Advent I, Year C
1 Thes 3:9-13
The days are surely coming, says the LORD, when I will fulfill the promise I made to the house of Israel and the house of Judah. In those days and at that time I will cause a righteous Branch to spring up for David; and he shall execute justice and righteousness in the land. In those days Judah will be saved and Jerusalem will live in safety. And this is the name by which it will be called: "The LORD is our righteousness."
(1 Thessalonians 3:9-13)
How can we thank God enough for you in return for all the joy that we feel before our God because of you? Night and day we pray most earnestly that we may see you face to face and restore whatever is lacking in your faith. Now may our God and Father himself and our Lord Jesus direct our way to you. And may the Lord make you increase and abound in love for one another and for all, just as we abound in love for you. And may he so strengthen your hearts in holiness that you may be blameless before our God and Father at the coming of our Lord Jesus with all his saints.
"There will be signs in the sun, the moon, and the stars, and on the earth distress among nations confused by the roaring of the sea and the waves. People will faint from fear and foreboding of what is coming upon the world, for the powers of the heavens will be shaken. Then they will see ‘the Son of Man coming in a cloud’with power and great glory. Now when these things begin to take place, stand up and raise your heads, because your redemption is drawing near." Then he told them a parable: "Look at the fig tree and all the trees; as soon as they sprout leaves you can see for yourselves and know that summer is already near. So also, when you see these things taking place, you know that the kingdom of God is near. Truly I tell you, this generation will not pass away until all things have taken place. Heaven and earth will pass away, but my words will not pass away. "Be on guard so that your hearts are not weighed down with dissipation and drunkenness and the worries of this life, and that day catch you unexpectedly, like a trap. For it will come upon all who live on the face of the whole earth. Be alert at all times, praying that you may have the strength to escape all these things that will take place, and to stand before the Son of Man."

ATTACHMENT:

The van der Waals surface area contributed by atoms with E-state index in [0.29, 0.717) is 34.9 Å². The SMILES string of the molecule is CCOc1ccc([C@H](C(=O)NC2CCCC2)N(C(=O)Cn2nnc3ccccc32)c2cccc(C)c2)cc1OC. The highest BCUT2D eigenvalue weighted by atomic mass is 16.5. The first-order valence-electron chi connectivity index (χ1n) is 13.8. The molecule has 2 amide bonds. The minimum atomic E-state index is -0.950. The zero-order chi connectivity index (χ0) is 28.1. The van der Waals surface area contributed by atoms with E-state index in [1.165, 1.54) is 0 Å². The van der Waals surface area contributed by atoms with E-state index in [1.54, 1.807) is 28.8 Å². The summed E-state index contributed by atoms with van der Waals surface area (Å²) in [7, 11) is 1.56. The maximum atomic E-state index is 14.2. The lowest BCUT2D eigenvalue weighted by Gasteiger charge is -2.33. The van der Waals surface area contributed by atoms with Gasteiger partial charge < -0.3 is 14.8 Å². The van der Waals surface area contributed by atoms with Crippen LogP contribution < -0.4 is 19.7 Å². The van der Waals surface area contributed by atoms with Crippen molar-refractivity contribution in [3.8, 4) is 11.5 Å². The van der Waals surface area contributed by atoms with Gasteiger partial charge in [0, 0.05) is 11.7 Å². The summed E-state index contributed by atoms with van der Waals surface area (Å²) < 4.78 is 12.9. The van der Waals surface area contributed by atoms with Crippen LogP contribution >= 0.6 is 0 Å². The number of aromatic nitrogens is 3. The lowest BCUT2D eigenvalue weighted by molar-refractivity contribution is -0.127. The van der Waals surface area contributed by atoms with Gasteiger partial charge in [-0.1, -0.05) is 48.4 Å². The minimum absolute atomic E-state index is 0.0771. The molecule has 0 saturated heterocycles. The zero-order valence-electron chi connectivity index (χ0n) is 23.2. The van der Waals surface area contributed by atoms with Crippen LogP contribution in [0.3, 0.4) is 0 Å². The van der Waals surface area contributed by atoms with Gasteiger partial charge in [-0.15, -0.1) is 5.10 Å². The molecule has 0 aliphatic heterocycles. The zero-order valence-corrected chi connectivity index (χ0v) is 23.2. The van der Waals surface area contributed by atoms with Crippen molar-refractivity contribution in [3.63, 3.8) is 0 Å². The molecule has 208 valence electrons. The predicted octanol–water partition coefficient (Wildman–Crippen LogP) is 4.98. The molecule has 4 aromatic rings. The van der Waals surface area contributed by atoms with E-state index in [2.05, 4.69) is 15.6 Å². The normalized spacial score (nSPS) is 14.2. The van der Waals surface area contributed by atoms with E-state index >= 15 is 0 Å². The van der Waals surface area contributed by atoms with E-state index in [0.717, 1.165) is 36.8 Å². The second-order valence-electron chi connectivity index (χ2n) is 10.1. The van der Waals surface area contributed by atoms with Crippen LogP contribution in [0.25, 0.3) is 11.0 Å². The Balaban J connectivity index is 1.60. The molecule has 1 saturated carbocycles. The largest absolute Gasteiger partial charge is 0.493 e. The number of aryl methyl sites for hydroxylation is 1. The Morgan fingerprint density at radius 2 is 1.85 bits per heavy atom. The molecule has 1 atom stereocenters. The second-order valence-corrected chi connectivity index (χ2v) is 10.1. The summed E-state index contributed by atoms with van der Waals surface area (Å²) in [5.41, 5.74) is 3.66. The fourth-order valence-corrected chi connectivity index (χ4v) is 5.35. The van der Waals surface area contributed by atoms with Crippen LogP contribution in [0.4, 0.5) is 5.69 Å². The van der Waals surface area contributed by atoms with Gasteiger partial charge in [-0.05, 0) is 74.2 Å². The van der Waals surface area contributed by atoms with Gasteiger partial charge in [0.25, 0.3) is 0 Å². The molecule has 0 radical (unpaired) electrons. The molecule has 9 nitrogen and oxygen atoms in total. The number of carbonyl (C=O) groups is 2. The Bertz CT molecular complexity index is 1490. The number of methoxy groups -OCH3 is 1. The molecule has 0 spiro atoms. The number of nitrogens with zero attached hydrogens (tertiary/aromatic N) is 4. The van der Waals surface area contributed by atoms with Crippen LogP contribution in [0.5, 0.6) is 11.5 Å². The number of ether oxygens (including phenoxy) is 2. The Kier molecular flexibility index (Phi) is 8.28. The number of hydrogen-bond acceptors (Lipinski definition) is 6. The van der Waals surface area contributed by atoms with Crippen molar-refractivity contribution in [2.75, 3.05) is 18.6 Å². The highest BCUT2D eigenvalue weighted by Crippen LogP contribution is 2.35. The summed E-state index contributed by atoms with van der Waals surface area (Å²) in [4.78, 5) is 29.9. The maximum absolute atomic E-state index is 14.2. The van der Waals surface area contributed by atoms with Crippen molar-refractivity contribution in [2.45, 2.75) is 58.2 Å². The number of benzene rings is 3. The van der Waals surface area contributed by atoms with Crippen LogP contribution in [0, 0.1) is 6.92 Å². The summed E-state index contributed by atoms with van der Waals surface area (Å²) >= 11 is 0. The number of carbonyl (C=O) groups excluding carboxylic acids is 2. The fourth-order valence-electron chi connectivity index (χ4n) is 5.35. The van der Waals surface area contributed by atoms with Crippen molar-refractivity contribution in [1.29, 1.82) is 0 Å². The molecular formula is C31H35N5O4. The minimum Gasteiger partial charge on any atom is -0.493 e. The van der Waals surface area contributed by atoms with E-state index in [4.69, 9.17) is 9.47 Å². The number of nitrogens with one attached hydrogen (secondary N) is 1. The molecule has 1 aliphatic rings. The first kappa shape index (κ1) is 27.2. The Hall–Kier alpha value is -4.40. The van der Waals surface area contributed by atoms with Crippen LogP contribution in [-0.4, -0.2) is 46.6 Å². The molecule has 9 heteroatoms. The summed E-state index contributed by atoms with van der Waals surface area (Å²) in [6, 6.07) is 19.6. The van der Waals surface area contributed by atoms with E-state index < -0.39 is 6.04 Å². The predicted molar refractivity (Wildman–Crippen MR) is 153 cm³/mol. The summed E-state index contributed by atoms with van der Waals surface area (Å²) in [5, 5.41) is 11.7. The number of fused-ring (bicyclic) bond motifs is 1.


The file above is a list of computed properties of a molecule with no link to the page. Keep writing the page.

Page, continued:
We must observe that nowhere is God mentioned as the cause of these cosmic signs. The text does not indicate the origin of these signs. What are they? First, signs in the sun, moon and stars. Second, nations will be in anguish and perplexity over what will be occurring in the oceans. Third, people will be scared like they could never imagine in their worst nightmares.
Regarding the first, signs in the sun, moon and stars. There is a Native American prophecy on the end regarding ‘the night of the red stars.’ It is a sign of the impending end and new beginning. What, we wondered, could possibly occur that would cause people all over the planet to perceive the stars as red? How about the dust thrown up into the atmosphere by a couple of countries using nuclear weapons on each other? The second sign? What if the earth were to warm up and begin to melt the polar ice caps? How much more water now becomes ocean? How much of the polar ice caps do we need to melt before there is more water than we can handle? Ever hear of global warming, or the loss by melting of the north polar ice cap, or the growing number of icebergs being calved off the Antarctic ice shelf? (But then this same Native tradition also spoke of ‘holes in the sky’ before we knew about the effects of industrial pollution and chloroflorocarbons on the ozone layer.)